Reviews

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Review – Twelfth-century Sculptural Sculptural Finds at Canterbury Cathedral

As a mere ‘worked stone specialist’, it was with some trepidation that I took on the task of reviewing a book dealing with matters striking at the very heart of Romanesque art scholarship. The Medieval Academy of America saw the establishment of a largely female tradition of American scholarship, of which this book’s author, Professor Malone, is a part.

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Review – Ruins and Follies of East Anglia

This is a book you will want in your pocket if you are going for a stroll in East Anglia. Through his writing, Edward Couzens-Lake – a passionate explorer of Norwich – accompanies the reader to 45 sites, each of which is given a concise historical description and photographs.

Historic-landscapes

Review – Historic Landscapes and Mental Well-being

As the title of this book suggests, historic landscapes have the potential to improve the lives of those experiencing mental ill-health, by exploring the therapeutic relationship between people and ancient places.

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Review – The Pilgrimages of Hadrian’s Wall 1849-2019: a history

The decennial Pilgrimage of Hadrian’s Wall is an act of veneration for the most-substantial Roman monument in Britain, and the outstanding frontier-work of the Roman Empire. Professionals and amateurs mingle, travel the Wall, and hear and discuss the latest discoveries. It is a highly convivial occasion. A book is issued, charting the previous decade’s research. Following the pattern of the 1999 book, the most recent (2019) publication, edited by Rob Collins and Matt Symonds, is the essential means of keeping up with what is new on the Wall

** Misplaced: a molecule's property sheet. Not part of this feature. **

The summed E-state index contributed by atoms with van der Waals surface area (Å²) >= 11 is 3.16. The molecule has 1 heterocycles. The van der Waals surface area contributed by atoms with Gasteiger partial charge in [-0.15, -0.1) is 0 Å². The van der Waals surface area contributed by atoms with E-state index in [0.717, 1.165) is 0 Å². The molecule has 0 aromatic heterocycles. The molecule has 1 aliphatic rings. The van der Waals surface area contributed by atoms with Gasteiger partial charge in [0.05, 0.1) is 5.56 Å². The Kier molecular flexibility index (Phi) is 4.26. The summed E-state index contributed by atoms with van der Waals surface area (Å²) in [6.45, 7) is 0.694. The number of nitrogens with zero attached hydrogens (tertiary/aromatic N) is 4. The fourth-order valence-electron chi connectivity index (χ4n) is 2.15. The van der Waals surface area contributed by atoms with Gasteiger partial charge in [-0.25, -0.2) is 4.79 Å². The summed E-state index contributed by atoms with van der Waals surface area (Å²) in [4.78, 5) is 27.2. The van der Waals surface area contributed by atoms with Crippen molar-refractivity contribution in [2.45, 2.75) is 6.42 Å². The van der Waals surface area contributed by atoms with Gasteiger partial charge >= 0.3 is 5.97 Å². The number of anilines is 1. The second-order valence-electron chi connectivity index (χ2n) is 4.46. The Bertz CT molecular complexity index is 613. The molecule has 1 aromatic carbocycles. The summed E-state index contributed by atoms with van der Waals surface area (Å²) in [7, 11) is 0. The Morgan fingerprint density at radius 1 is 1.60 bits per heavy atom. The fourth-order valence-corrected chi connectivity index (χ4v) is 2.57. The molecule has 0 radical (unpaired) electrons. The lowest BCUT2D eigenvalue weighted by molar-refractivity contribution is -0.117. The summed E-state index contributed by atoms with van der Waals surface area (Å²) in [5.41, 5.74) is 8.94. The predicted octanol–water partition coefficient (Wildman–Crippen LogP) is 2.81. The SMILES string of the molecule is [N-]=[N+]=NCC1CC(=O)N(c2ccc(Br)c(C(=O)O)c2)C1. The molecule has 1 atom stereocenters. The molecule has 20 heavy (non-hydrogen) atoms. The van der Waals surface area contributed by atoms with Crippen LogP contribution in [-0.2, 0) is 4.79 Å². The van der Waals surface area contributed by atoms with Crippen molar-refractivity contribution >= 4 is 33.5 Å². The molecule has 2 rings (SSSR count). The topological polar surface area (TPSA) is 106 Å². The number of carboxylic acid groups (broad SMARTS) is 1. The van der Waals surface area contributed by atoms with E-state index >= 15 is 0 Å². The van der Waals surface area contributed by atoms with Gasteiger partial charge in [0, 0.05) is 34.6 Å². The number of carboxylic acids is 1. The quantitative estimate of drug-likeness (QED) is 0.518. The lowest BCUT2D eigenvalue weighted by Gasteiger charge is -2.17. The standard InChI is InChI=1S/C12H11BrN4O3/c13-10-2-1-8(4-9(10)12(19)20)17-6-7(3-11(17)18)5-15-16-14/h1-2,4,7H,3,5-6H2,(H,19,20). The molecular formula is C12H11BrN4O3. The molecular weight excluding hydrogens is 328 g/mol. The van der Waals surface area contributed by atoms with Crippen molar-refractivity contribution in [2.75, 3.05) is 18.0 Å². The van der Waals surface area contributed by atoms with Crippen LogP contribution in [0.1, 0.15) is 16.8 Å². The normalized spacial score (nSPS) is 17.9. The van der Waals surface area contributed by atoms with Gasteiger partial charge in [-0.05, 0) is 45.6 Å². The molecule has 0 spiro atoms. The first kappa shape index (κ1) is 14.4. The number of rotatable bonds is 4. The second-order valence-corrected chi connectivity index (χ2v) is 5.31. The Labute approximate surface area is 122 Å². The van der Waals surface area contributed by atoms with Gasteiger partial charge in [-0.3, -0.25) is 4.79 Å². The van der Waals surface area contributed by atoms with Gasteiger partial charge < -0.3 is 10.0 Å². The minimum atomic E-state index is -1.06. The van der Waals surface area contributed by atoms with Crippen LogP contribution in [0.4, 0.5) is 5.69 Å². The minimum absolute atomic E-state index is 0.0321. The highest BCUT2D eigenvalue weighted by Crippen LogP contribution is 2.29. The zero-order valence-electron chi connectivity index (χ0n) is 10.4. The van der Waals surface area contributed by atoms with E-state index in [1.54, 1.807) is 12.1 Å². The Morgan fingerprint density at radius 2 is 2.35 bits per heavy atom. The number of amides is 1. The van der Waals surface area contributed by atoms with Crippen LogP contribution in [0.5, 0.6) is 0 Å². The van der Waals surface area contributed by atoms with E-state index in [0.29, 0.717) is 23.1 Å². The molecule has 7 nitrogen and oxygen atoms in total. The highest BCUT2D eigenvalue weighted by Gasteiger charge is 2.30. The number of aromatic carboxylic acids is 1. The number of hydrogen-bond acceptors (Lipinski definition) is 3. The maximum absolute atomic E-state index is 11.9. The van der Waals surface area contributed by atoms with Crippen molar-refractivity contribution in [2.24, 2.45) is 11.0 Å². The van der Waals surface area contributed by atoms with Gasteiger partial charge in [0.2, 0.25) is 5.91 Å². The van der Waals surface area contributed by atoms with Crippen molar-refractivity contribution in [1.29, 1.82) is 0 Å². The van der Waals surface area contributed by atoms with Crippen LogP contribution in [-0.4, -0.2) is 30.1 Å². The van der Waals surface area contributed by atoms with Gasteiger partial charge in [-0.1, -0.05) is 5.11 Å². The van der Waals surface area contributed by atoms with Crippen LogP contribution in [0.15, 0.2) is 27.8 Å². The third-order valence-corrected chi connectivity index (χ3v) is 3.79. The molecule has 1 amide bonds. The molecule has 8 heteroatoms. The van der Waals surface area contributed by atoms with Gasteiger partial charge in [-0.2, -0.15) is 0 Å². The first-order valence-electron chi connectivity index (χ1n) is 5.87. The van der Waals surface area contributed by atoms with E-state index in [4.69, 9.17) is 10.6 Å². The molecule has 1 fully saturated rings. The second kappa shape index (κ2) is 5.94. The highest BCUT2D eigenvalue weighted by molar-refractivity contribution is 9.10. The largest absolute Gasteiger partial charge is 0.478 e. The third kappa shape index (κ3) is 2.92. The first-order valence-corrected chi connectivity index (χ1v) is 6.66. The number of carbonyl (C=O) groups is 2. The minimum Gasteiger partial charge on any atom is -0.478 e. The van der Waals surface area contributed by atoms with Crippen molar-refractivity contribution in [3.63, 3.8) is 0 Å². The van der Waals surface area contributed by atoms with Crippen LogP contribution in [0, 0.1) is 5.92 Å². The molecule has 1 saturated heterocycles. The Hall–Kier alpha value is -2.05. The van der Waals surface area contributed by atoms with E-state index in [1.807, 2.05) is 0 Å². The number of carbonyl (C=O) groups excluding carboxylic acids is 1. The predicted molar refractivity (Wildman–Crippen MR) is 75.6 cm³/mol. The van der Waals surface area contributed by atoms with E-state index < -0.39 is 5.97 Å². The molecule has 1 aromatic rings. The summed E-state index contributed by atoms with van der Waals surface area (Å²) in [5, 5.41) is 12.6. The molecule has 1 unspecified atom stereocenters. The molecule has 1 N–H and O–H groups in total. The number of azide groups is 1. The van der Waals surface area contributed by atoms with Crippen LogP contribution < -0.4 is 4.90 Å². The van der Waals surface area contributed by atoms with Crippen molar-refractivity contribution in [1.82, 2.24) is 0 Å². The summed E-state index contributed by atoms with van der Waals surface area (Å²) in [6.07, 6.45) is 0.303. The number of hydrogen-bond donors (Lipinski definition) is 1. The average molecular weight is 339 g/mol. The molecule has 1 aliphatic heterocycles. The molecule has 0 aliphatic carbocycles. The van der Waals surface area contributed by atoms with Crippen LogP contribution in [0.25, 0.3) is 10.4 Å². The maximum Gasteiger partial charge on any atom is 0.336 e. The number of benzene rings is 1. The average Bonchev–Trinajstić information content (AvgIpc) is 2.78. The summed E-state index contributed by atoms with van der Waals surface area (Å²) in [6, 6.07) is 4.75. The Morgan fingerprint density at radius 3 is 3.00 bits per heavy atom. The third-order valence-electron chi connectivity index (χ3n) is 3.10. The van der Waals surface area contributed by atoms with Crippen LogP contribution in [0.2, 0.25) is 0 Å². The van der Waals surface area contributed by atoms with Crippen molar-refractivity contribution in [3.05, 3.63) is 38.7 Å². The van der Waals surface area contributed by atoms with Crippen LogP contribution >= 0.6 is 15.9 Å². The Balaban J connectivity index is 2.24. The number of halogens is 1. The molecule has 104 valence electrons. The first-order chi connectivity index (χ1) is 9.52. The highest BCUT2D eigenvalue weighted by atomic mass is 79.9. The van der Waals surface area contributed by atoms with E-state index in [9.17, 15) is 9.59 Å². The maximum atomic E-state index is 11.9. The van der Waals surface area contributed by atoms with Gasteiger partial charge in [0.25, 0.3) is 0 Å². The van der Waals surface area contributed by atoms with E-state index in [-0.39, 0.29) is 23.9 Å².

Beau-Street

Review – The Beau Street, Bath Hoard

This new volume tells the fascinating story of a hoard of 17,660 Roman coins discovered during an archaeological excavation in Bath city centre in 2007 (see CA 278). Although it is not one of the largest hoards to be found from Roman Britain, its careful recovery and subsequent micro-excavation at the British Museum mean that it is now one of its most interesting.

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Review – Into the Wildwoods: explore the Mesolithic in Scotland’s native woodlands

This teaching resource is a companion to 2019’s The First Foresters (see CA 350), which focuses on the Neolithic occupants of Scotland’s woodlands. Into the Wildwoods delves further back in time, introducing the hunter-gatherers of the later Mesolithic (c.5800-4000 BC) in a way that will engage 8- to 12-year-olds, while also incorporating ideas about the natural world around them.

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